Analyst cites new incentives for IT/OT convergence

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Craig Resnick (Source: EE Times)

The age-old issue of IT and operations collaboration, known as IT/OT convergence, is still ongoing in the “digital transformation journey” that manufacturers must undertake “to move forward and be more long-term competitiveness. transportation,” Craig Resnick, vice chairman of the board at ARC Advisory Group, said yesterday.

But new pressures are mounting for companies to accelerate convergence between members of the two fields, whose work is fundamental to smart manufacturing, he added.

“IT looks at OT and says, ‘You know, we use products that have 3-4 year life cycles, and OT products often have 25-35+ year life cycles,'” a said Resnick, giving a keynote address. speech at a manufacturing industry event held at the Omron Chicago Proof of Concept Center. “And OT people say things like, ‘Manufacturing OT requires real-time monitoring and control, which isn’t always the case with IT. They may want to make patches or updates that could stop a process in the middle of a run that could affect real-time monitoring and control of a manufacturing process.”

Now, however, it is “essential to try to help each other understand the nuances that each group has to deal with” – to bring together “the best of both worlds”, he added.

Driving a new sense of urgency, according to Resnick:

  • “A very, very strong demand for industrial automation, despite everything that may be happening with the economy. For example, there is a growing number of consumers in emerging economies who have increasing purchasing power for goods and services, such as home appliances and consumer electronics, as we see people rise in the middle class. This creates additional demand for manufacturers around the world to produce an ever-increasing amount of consumer goods, which has increased the demand for industrial automation.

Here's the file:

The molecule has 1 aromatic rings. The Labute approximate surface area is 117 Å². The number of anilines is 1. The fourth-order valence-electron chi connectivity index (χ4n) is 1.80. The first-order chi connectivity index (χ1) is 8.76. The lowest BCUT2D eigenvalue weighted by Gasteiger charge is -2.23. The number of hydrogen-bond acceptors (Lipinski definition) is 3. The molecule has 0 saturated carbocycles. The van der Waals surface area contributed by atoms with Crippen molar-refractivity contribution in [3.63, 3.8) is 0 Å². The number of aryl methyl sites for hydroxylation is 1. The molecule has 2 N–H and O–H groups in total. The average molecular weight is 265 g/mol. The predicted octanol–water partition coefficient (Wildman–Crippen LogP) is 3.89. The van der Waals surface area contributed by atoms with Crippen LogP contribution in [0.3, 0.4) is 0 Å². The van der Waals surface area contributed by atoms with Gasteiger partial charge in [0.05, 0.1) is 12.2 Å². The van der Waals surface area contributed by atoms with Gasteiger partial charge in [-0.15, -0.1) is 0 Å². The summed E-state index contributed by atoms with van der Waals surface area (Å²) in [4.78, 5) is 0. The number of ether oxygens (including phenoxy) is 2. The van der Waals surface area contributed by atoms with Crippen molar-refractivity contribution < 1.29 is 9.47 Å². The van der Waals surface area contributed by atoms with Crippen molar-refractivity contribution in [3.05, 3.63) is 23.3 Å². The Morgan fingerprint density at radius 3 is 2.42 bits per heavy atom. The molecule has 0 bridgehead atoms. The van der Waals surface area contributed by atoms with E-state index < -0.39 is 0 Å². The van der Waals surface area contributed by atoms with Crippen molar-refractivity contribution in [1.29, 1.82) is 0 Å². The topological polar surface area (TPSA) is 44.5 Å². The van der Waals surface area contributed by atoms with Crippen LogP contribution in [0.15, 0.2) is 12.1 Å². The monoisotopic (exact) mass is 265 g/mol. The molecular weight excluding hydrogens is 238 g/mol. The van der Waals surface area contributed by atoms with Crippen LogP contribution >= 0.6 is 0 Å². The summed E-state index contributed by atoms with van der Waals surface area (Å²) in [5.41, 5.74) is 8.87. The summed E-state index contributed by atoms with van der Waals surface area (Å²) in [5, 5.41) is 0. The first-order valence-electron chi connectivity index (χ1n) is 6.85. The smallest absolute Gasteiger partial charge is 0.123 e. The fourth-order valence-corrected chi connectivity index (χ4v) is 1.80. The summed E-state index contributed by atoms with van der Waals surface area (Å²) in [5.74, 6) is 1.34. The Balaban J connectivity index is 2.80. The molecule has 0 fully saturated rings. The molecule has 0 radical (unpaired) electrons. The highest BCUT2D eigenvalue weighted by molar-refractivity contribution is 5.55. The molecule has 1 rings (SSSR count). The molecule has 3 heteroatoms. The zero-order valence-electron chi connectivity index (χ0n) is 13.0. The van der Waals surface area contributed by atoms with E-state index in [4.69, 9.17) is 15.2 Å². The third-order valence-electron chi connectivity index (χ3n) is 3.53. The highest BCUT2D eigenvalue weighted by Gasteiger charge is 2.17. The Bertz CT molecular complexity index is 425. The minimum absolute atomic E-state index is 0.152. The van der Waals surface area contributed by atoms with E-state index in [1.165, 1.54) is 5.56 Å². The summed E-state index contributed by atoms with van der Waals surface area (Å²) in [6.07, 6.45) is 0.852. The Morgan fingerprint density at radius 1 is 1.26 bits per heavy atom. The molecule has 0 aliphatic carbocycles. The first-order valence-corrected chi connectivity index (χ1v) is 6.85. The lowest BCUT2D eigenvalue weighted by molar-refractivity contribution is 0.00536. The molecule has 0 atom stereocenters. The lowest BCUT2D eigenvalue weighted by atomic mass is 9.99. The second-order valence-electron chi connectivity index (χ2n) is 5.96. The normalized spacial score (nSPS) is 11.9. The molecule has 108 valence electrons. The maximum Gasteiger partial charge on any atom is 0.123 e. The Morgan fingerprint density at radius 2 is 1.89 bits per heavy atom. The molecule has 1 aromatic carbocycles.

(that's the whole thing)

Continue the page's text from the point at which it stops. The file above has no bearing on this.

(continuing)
• The move towards electric vehicles, “which obviously changes the types of vehicles being made, impacting things like electric motors and batteries. This is driving much greater demand for semiconductors and electronics. And, of course, to support all of these semiconductors, it impacts the mining industry, and certainly the demand created by the growth of the automotive and aerospace industries, and discrete manufacturing as a whole.
  • The addition of low-cost IIoT sensors installed on millions of assets, “especially rotating assets, whether pumps or gearboxes or whatever.” These sensors collect tons of data for things like bearing temperature and vibration – whatever kind of information operators need, when they need it and for wherever they need it. need – which require tighter IT/OT integration so that the data can be converted into meaningful and actionable insights. “We can take advantage of this and detect potential unplanned downtime before it happens, for example.”
  • Hiring Gen Zers and young Millennials – to replace retiring baby boomers, taking their institutional knowledge with them. “Many of these new hires don’t have a lot of manufacturing experience,” and are shocked when they open a cabinet and see a bird’s nest of wires. “They look at it and decide it’s way too complex for them and they need both training and additional tools to be productive.”